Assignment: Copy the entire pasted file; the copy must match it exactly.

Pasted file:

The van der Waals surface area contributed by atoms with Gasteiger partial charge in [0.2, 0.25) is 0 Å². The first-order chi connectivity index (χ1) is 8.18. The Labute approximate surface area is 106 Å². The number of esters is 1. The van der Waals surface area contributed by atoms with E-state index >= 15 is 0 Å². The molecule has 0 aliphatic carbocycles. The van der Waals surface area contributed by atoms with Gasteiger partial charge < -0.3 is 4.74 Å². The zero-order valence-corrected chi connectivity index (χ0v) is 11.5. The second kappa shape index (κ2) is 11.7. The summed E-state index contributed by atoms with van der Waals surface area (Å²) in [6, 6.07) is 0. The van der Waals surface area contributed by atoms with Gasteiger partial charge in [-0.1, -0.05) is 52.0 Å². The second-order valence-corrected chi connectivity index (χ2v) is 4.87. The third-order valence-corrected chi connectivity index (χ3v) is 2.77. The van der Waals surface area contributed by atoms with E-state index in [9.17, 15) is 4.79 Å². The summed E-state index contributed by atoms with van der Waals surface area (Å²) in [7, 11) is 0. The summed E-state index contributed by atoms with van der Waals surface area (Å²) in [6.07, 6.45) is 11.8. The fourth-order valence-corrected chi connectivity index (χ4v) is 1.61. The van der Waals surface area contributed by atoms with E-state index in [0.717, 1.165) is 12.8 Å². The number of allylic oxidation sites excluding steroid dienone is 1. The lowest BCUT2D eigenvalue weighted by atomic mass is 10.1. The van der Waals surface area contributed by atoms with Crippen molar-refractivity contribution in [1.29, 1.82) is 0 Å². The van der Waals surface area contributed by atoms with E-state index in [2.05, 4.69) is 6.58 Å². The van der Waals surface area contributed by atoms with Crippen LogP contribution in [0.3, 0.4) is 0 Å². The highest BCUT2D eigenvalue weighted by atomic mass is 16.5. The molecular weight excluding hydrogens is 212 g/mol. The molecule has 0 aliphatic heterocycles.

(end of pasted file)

The van der Waals surface area contributed by atoms with Gasteiger partial charge in [0.2, 0.25) is 0 Å². The first-order chi connectivity index (χ1) is 8.18. The Labute approximate surface area is 106 Å². The number of esters is 1. The van der Waals surface area contributed by atoms with E-state index >= 15 is 0 Å². The molecule has 0 aliphatic carbocycles. The van der Waals surface area contributed by atoms with Gasteiger partial charge < -0.3 is 4.74 Å². The zero-order valence-corrected chi connectivity index (χ0v) is 11.5. The second kappa shape index (κ2) is 11.7. The summed E-state index contributed by atoms with van der Waals surface area (Å²) in [6, 6.07) is 0. The van der Waals surface area contributed by atoms with Gasteiger partial charge in [-0.1, -0.05) is 52.0 Å². The second-order valence-corrected chi connectivity index (χ2v) is 4.87. The third-order valence-corrected chi connectivity index (χ3v) is 2.77. The van der Waals surface area contributed by atoms with E-state index in [9.17, 15) is 4.79 Å². The summed E-state index contributed by atoms with van der Waals surface area (Å²) in [7, 11) is 0. The summed E-state index contributed by atoms with van der Waals surface area (Å²) in [6.07, 6.45) is 11.8. The fourth-order valence-corrected chi connectivity index (χ4v) is 1.61. The van der Waals surface area contributed by atoms with E-state index in [0.717, 1.165) is 12.8 Å². The number of allylic oxidation sites excluding steroid dienone is 1. The lowest BCUT2D eigenvalue weighted by atomic mass is 10.1. The van der Waals surface area contributed by atoms with Crippen molar-refractivity contribution in [1.29, 1.82) is 0 Å². The van der Waals surface area contributed by atoms with E-state index in [2.05, 4.69) is 6.58 Å². The van der Waals surface area contributed by atoms with Crippen LogP contribution in [0.3, 0.4) is 0 Å². The highest BCUT2D eigenvalue weighted by atomic mass is 16.5. The molecular weight excluding hydrogens is 212 g/mol. The molecule has 0 aliphatic heterocycles.